Filed at 10:53 a.m. ET
VIENNA (Reuters) - Libya, which last year renounced its nuclear weapons program, Monday urged Iran to follow suit and comply with the demands of the U.N. nuclear watchdog to stop enriching uranium which can be used to make atomic bombs.
``As (IAEA chief Mohamed ElBaradei) said today, some things have to be fulfilled by Iran,'' Libyan Deputy Prime Minister Matouq M. Matouq told reporters after meeting U.S. Energy Secretary Spencer Abraham at the International Atomic Energy Agency's (IAEA) annual general conference.
``The Iranians have to meet these obligations because of the agreement with the IAEA, and we hope that we can have another example (of) Iran of fulfilling the obligations and following the IAEA agreements,'' he said.
Saturday the IAEA Board of Governors passed a resolution calling on Iran to end uranium enrichment. Tehran rejected the resolution, calling the demand illegal.
Matouq also said Tripoli's December 2003 decision to abandon all weapons of mass destruction could be seen as an example for Iran and all other countries.
``Libya has set an example for everybody,'' he said.
Washington accuses Iran of developing nuclear weapons, but Tehran insists its atomic ambitions are peaceful.
Iran to reach 40 million mobil phones by 2010
Sep 20, 2004, 21:12
Iran's Minister of Information and Communications Technology (ICT) Seyed Ahmad Motamedi said in Tehran on Monday that the number of mobiles and fixed telephone lines are predicted to grow from the current 3.5 million and 16 million to 40 million and 33 million by the end of fourth development plan (2005-2010).
In a meeting with the South African Minister of Communication, Ivy Matsepe Cassaburri, he expressed satisfaction with the growing trend of cooperation and welcomed further collaboration in the sector.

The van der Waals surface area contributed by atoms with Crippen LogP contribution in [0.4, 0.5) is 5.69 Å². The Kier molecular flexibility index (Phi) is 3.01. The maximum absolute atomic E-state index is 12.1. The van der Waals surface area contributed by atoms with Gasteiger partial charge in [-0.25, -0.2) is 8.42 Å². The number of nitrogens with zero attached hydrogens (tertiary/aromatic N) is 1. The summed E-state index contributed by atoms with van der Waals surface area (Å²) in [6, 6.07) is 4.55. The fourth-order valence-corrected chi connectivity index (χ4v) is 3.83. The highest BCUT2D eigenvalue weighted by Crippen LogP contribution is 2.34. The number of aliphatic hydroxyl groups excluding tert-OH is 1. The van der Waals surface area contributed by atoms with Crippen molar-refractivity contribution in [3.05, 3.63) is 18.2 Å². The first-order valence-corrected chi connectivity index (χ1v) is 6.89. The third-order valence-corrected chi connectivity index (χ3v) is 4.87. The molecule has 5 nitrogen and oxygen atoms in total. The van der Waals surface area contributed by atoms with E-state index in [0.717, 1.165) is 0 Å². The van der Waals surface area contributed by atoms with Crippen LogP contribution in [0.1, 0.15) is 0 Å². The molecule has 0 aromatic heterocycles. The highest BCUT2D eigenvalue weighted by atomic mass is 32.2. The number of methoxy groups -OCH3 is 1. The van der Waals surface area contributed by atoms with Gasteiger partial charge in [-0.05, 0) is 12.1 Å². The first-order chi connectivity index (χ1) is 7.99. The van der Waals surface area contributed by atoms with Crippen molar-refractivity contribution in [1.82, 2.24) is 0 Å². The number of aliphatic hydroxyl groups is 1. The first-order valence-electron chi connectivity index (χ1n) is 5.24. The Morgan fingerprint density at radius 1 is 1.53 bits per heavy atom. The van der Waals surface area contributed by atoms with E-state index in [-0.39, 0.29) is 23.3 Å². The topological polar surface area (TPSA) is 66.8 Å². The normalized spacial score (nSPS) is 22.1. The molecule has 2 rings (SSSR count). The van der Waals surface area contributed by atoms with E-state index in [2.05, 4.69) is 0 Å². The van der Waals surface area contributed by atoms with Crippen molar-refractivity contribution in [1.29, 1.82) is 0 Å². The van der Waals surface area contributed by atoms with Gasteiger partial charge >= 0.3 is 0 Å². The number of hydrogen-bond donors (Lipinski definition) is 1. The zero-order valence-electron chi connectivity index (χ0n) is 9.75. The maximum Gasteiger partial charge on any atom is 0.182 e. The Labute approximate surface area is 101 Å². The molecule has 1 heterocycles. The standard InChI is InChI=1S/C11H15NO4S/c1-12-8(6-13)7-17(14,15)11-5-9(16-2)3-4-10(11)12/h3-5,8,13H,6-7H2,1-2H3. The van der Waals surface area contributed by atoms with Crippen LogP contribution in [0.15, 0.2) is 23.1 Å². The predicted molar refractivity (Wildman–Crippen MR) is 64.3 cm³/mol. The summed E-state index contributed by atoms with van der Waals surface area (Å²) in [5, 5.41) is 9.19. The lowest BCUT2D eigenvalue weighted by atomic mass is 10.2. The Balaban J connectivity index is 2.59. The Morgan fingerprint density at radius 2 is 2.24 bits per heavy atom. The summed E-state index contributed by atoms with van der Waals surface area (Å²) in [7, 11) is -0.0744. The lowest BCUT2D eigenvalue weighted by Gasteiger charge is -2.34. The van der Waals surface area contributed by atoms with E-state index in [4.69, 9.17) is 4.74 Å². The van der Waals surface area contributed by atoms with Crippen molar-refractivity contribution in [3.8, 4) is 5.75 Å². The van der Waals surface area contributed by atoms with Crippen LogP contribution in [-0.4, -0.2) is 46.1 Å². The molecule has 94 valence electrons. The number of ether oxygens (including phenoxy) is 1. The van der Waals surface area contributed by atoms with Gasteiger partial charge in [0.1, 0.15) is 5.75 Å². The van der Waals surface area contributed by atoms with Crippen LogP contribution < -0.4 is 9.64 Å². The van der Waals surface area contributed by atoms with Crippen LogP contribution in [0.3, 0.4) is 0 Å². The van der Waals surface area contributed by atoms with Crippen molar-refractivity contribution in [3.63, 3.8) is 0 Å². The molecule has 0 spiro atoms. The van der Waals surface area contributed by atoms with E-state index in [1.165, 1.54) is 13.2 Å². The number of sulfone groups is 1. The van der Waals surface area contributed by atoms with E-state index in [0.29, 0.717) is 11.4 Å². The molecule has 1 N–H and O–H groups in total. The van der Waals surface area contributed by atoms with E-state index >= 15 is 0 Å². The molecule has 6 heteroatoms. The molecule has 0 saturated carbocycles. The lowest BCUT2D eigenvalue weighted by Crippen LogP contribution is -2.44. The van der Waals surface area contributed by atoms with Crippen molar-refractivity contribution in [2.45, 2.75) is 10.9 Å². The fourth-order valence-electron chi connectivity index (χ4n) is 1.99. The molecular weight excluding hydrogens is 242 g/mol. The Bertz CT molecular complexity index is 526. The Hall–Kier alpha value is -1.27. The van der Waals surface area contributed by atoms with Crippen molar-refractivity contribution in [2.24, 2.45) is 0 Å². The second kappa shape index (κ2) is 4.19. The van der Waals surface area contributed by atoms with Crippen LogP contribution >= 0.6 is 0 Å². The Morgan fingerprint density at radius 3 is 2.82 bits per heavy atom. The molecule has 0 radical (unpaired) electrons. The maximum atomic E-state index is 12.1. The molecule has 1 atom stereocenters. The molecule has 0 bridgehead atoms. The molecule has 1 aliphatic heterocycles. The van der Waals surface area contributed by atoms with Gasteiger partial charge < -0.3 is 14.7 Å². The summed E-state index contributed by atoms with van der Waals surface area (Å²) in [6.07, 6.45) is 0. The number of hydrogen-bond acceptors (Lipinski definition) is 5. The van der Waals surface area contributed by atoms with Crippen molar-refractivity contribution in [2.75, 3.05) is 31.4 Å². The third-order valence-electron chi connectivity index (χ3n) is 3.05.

"Given the basic structural changes underway and the ongoing development process in ICT Ministry, we shall use the expertise of other countries," he added.
He referred to 40,000 villages across the nation equipped with communication and telecommunication facilities and said that currently 70 percent of Iran's rural areas enjoy such services.
Turning to the growing number of internet users from the present 5.5 million to more than 30 million by the end of the upcoming fourth development plan, he said, "In view of Iran's particular regional position and the development plans underway, we look forward to proper grounds for cooperation with other countries."
For her part, Cassaburri called for expansion of cooperation among developing countries and declared the readiness of her country for participating in Iran's national projects.
She referred to the importance of commonalties between the two nations as the main reason for bolstering of cooperation and said that closer ties will be beneficial to both sides.
"We hope to broaden the scope of our cooperation in the field of telecommunication, similar to our economic deals," she added.
The South African minister announced his country's full support for participation of active national companies in foreign projects and said that this will strengthen its political ties with other states.
Cassaburri said that her country is prepared to transfer the expertise on revising the regulations applicable to telecommunication companies to Iran and invited her Iranian counterpart to visit South Africa to get an idea on its related potentials.